"The drug menace will remain so long as there is demand."
I have been asking myself why I became a journalist and why I stayed in this profession for nearly seven decades instead of practicing law.
When I was young, I was always fascinated with those Hollywood movies where lawyers would harangue a 12-man jury with arguments on behalf of poor clients.
My Ilocano parents encouraged me to be a lawyer like my two older brothers. I succeeded through hard work and perseverance. My sister became a doctor of medicine.
I succeeded in a small way when I studied law at the old Philippine Law School. This institution produced legal luminaries.
I also became junior partner at a law firm before I got married.
So why did I shift to journalism?
It all started when an Oblate father came to Ateneo asking for volunteers to help at a weekly publication in Cotabato. This was The Mindanao Cross—now a daily.
It had a circulation of 80,000, believe it or not, because it was being distributed to all the Notre Dame schools in Mindanao and Sulu.
Cotabato was then a province as large as Belgium.
In college, I was associate editor of the Ateneo’s school paper, The Guidon. My friend and editor-in-chief, Rudy Tupas, and I volunteered. We learned the rudiments of journalism in Cotabato. I covered all beats from the police to the governor’s office, I also got sued for libel.
After my stint in Cotabato, I returned to Manila to pursue my dreams of becoming a lawyer. But then I was enticed to help in The Sentinel, the publication of the Archbishop of Manila.
After my wedding, I looked for a job and had the opportunity of being business editor of the Madrigal-owned The Philippines Herald. It was one of the Big Three at that time—the others were The Manila Times and The Chronicle.
I stayed on as business editor and then was promoted, and I was soon writing editorials. That was when I realized that the printer’s ink was already in my blood.
I knew journalism would not make me rich. Had I pursued the law, I would have been a wealthy man. But journalism was not just a job—it was a calling, Santa Banana!
My wife calls me a dreamer because I have always believed that as a journalist I can change things, no matter how small.
The Serenity Prayer has always been my guide: “God grant me the serenity to accept the things I cannot change, courage to change the things I can, and the wisdom to know the difference.”
* * *
President Rodrigo Duterte supposedly offered Vice President Leni Robredo the opportunity to become the drug czarina in reply to her criticism of how the administration is implementing its war against drugs.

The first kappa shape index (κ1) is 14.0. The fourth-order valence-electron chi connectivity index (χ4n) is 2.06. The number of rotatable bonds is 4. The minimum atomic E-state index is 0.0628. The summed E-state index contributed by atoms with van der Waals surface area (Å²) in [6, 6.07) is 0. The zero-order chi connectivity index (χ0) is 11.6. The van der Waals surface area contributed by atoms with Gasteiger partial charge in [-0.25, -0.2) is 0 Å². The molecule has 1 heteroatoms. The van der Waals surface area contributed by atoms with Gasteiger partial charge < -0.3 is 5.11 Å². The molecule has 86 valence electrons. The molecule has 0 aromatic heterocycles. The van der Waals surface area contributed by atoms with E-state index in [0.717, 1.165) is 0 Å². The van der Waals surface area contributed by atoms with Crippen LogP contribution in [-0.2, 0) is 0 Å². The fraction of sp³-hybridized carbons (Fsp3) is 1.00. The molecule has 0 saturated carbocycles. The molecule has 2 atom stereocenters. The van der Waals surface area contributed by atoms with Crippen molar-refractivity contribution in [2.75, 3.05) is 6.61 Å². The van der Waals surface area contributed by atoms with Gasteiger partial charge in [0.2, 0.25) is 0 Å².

Can she expect to do any better?
While I say Duterte has been committing a mistake by treating the drug problem as a peace and order issue rather than one of poverty and health, Robredo misses the point when she criticizes the President.
First of all, will the police obey her?
Everybody knows it is the poor who make up the easiest market for illegal drugs. This is because they go into drugs and soon become pushers to finance their addiction.
Of course there are many wealthy drug users and addicts as well.
Both Robredo and Duterte get it all wrong. The supply of drugs will continue because the demand is there. There are estimates that there are 7 million to 8 million drug users in this country.
What, then, is the solution?
Cut the demand, I say!
During martial law, President Marcos created special courts to deal with the drug problem. It worked then, why not now?
Unless Duterte rethinks the drug menace as a health issue, the problem will persist. My gulay, he can kill all the addicts and pushers, but the problem will still be there.
* * *
Every now and then, we hear about prison inmates dying because of congestion inside the jails. It is easy for them to contract communicable diseases. Also, because of congestion, all sorts of contraband items get smuggled inside.
I have inside information that drug trafficking remains unabated not only at the New Bilibid Prison but also in city and municipal jails.
This is why I have been suggesting to Justice Secretary Menardo Guevarra to address the sub-human conditions at the NBP. This can blow up in the face of the administration sooner or later.
Mr. President, please look into the transfer of the NBP to a different location. This can be done—you only need political will.